Secondary Logo

Journal Logo

Consultation Section

Refractive Surgical Question

September consultation #1

Nuijts, Rudy M.M.A. MD, PhD

Journal of Cataract & Refractive Surgery: September 2014 - Volume 40 - Issue 9 - p 1571-1572
doi: 10.1016/j.jcrs.2014.07.018
  • Free

In June 2004, a 48-year-old man had laser in situ keratomileusis (LASIK) in both eyes. According to the patient’s charts, the preoperative corrected distance visual acuity (CDVA) was 20/25 with +1.00 −3.25 × 175 in the right eye and 20/25 with +0.75 −3.00 × 165 in the left eye. In July, he had an enhancement in the right eye because of undercorrection (+0.25 −2.25 × 180). Postoperatively, the refraction in the right eye was +1.00 −1.25 × 171. In August 2005, the patient had a second enhancement. In May 2009, the residual refraction was +2.00 −1.75 × 7. In June 2011, a flap lift was performed in the right eye with additional use of mitomycin-C (MMC) because of progressive epithelial ingrowth. Afterward, the patient could function adequately with the use of a contact lens.

In August 2013, the patient scheduled a consultation at another hospital in the Netherlands because of a corneal ulcer with a positive Pseudomonas culture in the right eye.

In February 2014, the patient was referred to our department and the CDVA was 20/100 with +8.00 −6.00 × 150 in the right eye and the uncorrected distance visual acuity (UDVA) was 20/25 in the left eye. Slitlamp examination showed epithelial ingrowth at the periphery of the flap at 3 o’clock and 7 o’clock (Figures 1 and 2). The flap diameter appeared to be 9.5 mm. There was an extensive stromal scar with stromal thinning in the temporal lower quadrant of the cornea. Figure 3 shows anterior segment optical coherence tomography (AS-OCT) of the right eye. Scheimpflug photography showed irregular astigmatism and a minimum corneal thickness of 463 μm (Figure 4). A trial with scleral contact lenses was not successful because of contact lens intolerance and practical issues stemming from the patient’s work as a police officer.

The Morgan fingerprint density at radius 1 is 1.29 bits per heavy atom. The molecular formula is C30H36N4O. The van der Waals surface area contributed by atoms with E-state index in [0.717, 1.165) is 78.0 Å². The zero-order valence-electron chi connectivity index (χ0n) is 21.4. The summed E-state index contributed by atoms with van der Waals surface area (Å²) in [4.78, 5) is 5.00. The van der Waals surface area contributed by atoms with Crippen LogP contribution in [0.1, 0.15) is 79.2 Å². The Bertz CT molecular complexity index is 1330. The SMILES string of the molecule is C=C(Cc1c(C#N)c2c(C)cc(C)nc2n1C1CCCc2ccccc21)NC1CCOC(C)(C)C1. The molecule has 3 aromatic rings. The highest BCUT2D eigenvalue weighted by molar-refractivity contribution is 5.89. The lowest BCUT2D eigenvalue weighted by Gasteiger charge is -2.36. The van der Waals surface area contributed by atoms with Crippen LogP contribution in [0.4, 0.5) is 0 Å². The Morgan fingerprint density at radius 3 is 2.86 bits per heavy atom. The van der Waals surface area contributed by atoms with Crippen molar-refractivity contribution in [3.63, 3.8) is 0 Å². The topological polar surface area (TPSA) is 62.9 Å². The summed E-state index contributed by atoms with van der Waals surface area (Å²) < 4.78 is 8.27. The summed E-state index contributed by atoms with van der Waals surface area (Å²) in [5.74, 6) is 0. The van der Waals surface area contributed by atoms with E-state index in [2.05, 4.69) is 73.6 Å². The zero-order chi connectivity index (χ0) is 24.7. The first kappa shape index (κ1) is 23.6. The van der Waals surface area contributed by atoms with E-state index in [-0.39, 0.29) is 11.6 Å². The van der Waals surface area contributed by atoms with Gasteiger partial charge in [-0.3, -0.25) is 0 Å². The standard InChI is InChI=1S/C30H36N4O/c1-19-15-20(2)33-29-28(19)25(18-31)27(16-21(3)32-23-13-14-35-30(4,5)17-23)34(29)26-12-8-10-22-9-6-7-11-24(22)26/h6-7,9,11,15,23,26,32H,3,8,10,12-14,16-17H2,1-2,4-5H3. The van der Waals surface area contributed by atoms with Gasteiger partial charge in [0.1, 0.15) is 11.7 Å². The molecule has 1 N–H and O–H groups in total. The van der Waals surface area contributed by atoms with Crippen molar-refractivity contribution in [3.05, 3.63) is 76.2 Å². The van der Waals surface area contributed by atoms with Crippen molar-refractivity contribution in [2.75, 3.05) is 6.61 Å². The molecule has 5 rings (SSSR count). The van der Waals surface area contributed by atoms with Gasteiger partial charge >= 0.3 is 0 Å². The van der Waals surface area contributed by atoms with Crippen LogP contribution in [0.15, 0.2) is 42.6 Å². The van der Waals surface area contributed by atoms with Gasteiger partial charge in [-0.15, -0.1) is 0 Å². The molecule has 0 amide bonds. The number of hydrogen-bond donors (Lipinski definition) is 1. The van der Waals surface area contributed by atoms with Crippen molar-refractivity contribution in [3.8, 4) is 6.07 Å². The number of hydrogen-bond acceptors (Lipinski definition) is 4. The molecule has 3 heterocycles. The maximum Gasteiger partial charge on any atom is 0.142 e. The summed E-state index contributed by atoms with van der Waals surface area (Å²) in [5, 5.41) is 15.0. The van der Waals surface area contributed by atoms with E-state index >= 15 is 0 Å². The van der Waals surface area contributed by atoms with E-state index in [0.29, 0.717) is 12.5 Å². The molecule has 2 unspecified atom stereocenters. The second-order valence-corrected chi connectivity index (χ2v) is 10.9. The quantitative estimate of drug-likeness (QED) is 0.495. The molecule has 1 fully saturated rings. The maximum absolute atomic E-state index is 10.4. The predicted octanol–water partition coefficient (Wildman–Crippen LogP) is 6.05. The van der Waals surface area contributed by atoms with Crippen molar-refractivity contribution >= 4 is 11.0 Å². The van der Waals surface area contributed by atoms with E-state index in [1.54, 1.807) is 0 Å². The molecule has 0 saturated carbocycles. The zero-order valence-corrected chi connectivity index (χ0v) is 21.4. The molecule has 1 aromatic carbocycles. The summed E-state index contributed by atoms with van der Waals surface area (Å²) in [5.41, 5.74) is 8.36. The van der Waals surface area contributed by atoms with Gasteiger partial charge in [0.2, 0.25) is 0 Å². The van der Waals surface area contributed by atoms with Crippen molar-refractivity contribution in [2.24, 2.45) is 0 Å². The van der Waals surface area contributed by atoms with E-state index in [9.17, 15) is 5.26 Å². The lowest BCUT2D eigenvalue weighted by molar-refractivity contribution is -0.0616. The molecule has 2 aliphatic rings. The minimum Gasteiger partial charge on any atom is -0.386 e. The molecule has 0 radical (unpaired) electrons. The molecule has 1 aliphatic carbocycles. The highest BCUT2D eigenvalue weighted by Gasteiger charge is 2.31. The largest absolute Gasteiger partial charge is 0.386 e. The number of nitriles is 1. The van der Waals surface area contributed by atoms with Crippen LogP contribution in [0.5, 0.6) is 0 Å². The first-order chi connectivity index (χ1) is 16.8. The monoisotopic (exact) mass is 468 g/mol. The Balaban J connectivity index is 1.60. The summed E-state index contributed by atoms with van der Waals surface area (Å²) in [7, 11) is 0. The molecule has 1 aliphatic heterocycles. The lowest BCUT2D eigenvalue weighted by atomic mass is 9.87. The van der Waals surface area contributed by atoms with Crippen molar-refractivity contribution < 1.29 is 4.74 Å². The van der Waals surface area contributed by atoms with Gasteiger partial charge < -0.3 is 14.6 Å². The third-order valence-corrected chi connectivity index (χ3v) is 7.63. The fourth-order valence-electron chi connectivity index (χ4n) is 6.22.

Figure 1
Figure 1:
Slitlamp photograph of the right eye.
Figure 2
Figure 2:
Slitlamp photograph of the epithelial ingrowth at 3 o’clock.
Figure 3
Figure 3:
Anterior segment OCT of the right eye.
Figure 4
Figure 4:
Scheimpflug photography of the right eye.

How would you treat the epithelial ingrowth and stromal scar in the right eye? Would you perform a flap amputation and wait for reepithelialization with a postoperative contact lens fitting? Could one still use a topography-guided excimer laser technique to remove the scar in combination with an anterior lamellar procedure? Would you perform an anterior lamellar keratoplasty or deep anterior lamellar keratoplasty (DALK)? If yes, how would you handle the preexisting flap dimensions and epithelial ingrowth in the periphery? Or would you perform an excimer laser and femtosecond laser–assisted (mushroom-shaped) keratoplasty?

© 2014 by Lippincott Williams & Wilkins, Inc.